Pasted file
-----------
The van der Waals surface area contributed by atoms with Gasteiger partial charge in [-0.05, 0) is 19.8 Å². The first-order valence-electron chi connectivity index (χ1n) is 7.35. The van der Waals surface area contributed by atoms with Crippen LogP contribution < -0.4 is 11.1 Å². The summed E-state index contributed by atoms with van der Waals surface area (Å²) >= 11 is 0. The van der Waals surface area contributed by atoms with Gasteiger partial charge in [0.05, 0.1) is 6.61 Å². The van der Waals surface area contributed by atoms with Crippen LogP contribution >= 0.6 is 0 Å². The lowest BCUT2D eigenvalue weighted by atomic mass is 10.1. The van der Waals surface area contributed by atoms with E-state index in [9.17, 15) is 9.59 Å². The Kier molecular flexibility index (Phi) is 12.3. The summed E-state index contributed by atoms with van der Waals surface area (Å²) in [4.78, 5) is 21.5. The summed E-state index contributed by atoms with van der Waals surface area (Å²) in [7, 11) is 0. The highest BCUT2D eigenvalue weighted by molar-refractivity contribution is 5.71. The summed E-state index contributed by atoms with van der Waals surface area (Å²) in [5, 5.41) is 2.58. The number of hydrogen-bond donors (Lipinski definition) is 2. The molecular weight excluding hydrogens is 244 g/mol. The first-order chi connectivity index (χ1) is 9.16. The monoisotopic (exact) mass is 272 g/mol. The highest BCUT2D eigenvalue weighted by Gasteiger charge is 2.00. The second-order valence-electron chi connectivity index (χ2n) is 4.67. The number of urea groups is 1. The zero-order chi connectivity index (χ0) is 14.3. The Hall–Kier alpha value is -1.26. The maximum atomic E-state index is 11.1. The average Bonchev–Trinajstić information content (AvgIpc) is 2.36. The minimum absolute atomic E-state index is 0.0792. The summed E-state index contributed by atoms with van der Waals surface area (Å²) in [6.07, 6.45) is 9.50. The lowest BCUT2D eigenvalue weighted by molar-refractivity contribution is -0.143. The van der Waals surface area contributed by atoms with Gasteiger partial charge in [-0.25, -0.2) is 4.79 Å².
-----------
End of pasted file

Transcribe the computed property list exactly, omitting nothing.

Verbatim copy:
The van der Waals surface area contributed by atoms with Gasteiger partial charge in [-0.05, 0) is 19.8 Å². The first-order valence-electron chi connectivity index (χ1n) is 7.35. The van der Waals surface area contributed by atoms with Crippen LogP contribution < -0.4 is 11.1 Å². The summed E-state index contributed by atoms with van der Waals surface area (Å²) >= 11 is 0. The van der Waals surface area contributed by atoms with Gasteiger partial charge in [0.05, 0.1) is 6.61 Å². The van der Waals surface area contributed by atoms with Crippen LogP contribution >= 0.6 is 0 Å². The lowest BCUT2D eigenvalue weighted by atomic mass is 10.1. The van der Waals surface area contributed by atoms with E-state index in [9.17, 15) is 9.59 Å². The Kier molecular flexibility index (Phi) is 12.3. The summed E-state index contributed by atoms with van der Waals surface area (Å²) in [4.78, 5) is 21.5. The summed E-state index contributed by atoms with van der Waals surface area (Å²) in [7, 11) is 0. The highest BCUT2D eigenvalue weighted by molar-refractivity contribution is 5.71. The summed E-state index contributed by atoms with van der Waals surface area (Å²) in [5, 5.41) is 2.58. The number of hydrogen-bond donors (Lipinski definition) is 2. The molecular weight excluding hydrogens is 244 g/mol. The first-order chi connectivity index (χ1) is 9.16. The monoisotopic (exact) mass is 272 g/mol. The highest BCUT2D eigenvalue weighted by Gasteiger charge is 2.00. The second-order valence-electron chi connectivity index (χ2n) is 4.67. The number of urea groups is 1. The zero-order chi connectivity index (χ0) is 14.3. The Hall–Kier alpha value is -1.26. The maximum atomic E-state index is 11.1. The average Bonchev–Trinajstić information content (AvgIpc) is 2.36. The minimum absolute atomic E-state index is 0.0792. The summed E-state index contributed by atoms with van der Waals surface area (Å²) in [6.07, 6.45) is 9.50. The lowest BCUT2D eigenvalue weighted by molar-refractivity contribution is -0.143. The van der Waals surface area contributed by atoms with Gasteiger partial charge in [-0.25, -0.2) is 4.79 Å².